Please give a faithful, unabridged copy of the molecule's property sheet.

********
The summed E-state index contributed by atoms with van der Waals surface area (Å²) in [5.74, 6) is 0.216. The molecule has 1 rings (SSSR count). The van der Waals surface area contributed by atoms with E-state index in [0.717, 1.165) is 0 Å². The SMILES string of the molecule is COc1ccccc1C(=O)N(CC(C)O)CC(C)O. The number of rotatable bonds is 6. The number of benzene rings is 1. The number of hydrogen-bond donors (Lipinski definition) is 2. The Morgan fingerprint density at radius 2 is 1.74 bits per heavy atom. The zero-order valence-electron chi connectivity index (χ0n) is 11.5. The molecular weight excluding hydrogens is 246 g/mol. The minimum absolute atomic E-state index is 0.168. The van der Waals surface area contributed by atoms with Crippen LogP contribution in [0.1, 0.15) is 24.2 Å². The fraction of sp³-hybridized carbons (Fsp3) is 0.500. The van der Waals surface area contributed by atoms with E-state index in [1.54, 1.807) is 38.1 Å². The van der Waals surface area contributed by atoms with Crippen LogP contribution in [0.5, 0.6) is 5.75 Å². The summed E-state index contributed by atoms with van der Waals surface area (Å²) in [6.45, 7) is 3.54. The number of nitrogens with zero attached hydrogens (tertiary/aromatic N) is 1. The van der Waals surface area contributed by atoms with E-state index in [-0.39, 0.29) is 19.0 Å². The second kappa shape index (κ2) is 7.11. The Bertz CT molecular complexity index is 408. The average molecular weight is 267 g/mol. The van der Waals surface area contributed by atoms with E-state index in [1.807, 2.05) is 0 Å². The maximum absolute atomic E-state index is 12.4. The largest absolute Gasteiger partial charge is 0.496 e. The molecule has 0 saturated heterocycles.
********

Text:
The summed E-state index contributed by atoms with van der Waals surface area (Å²) in [5.74, 6) is 0.216. The molecule has 1 rings (SSSR count). The van der Waals surface area contributed by atoms with E-state index in [0.717, 1.165) is 0 Å². The SMILES string of the molecule is COc1ccccc1C(=O)N(CC(C)O)CC(C)O. The number of rotatable bonds is 6. The number of benzene rings is 1. The number of hydrogen-bond donors (Lipinski definition) is 2. The Morgan fingerprint density at radius 2 is 1.74 bits per heavy atom. The zero-order valence-electron chi connectivity index (χ0n) is 11.5. The molecular weight excluding hydrogens is 246 g/mol. The minimum absolute atomic E-state index is 0.168. The van der Waals surface area contributed by atoms with Crippen LogP contribution in [0.1, 0.15) is 24.2 Å². The fraction of sp³-hybridized carbons (Fsp3) is 0.500. The van der Waals surface area contributed by atoms with E-state index in [1.54, 1.807) is 38.1 Å². The van der Waals surface area contributed by atoms with Crippen LogP contribution in [0.5, 0.6) is 5.75 Å². The summed E-state index contributed by atoms with van der Waals surface area (Å²) in [6.45, 7) is 3.54. The number of nitrogens with zero attached hydrogens (tertiary/aromatic N) is 1. The van der Waals surface area contributed by atoms with E-state index in [-0.39, 0.29) is 19.0 Å². The second kappa shape index (κ2) is 7.11. The Bertz CT molecular complexity index is 408. The average molecular weight is 267 g/mol. The van der Waals surface area contributed by atoms with E-state index in [1.807, 2.05) is 0 Å². The maximum absolute atomic E-state index is 12.4. The largest absolute Gasteiger partial charge is 0.496 e. The molecule has 0 saturated heterocycles.